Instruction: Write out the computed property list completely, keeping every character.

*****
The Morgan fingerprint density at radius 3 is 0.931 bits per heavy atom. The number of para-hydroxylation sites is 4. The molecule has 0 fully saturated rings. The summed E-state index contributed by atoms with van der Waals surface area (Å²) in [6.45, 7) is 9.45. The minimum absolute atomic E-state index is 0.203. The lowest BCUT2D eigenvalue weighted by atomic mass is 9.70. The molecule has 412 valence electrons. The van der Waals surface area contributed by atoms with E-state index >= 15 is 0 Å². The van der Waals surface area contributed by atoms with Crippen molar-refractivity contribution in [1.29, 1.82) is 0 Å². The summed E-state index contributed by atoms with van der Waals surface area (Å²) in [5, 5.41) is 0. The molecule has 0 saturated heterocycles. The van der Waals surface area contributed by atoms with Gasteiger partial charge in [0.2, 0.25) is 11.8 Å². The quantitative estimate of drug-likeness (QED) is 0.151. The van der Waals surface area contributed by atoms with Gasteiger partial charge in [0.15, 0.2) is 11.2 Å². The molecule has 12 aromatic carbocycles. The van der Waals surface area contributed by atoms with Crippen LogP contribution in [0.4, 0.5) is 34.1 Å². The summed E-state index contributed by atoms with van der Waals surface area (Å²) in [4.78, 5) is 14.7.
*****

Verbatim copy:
The Morgan fingerprint density at radius 3 is 0.931 bits per heavy atom. The number of para-hydroxylation sites is 4. The molecule has 0 fully saturated rings. The summed E-state index contributed by atoms with van der Waals surface area (Å²) in [6.45, 7) is 9.45. The minimum absolute atomic E-state index is 0.203. The lowest BCUT2D eigenvalue weighted by atomic mass is 9.70. The molecule has 412 valence electrons. The van der Waals surface area contributed by atoms with E-state index >= 15 is 0 Å². The van der Waals surface area contributed by atoms with Crippen molar-refractivity contribution in [1.29, 1.82) is 0 Å². The summed E-state index contributed by atoms with van der Waals surface area (Å²) in [5, 5.41) is 0. The molecule has 0 saturated heterocycles. The van der Waals surface area contributed by atoms with Gasteiger partial charge in [0.2, 0.25) is 11.8 Å². The quantitative estimate of drug-likeness (QED) is 0.151. The van der Waals surface area contributed by atoms with Gasteiger partial charge in [0.15, 0.2) is 11.2 Å². The molecule has 12 aromatic carbocycles. The van der Waals surface area contributed by atoms with Crippen LogP contribution in [0.4, 0.5) is 34.1 Å². The summed E-state index contributed by atoms with van der Waals surface area (Å²) in [4.78, 5) is 14.7.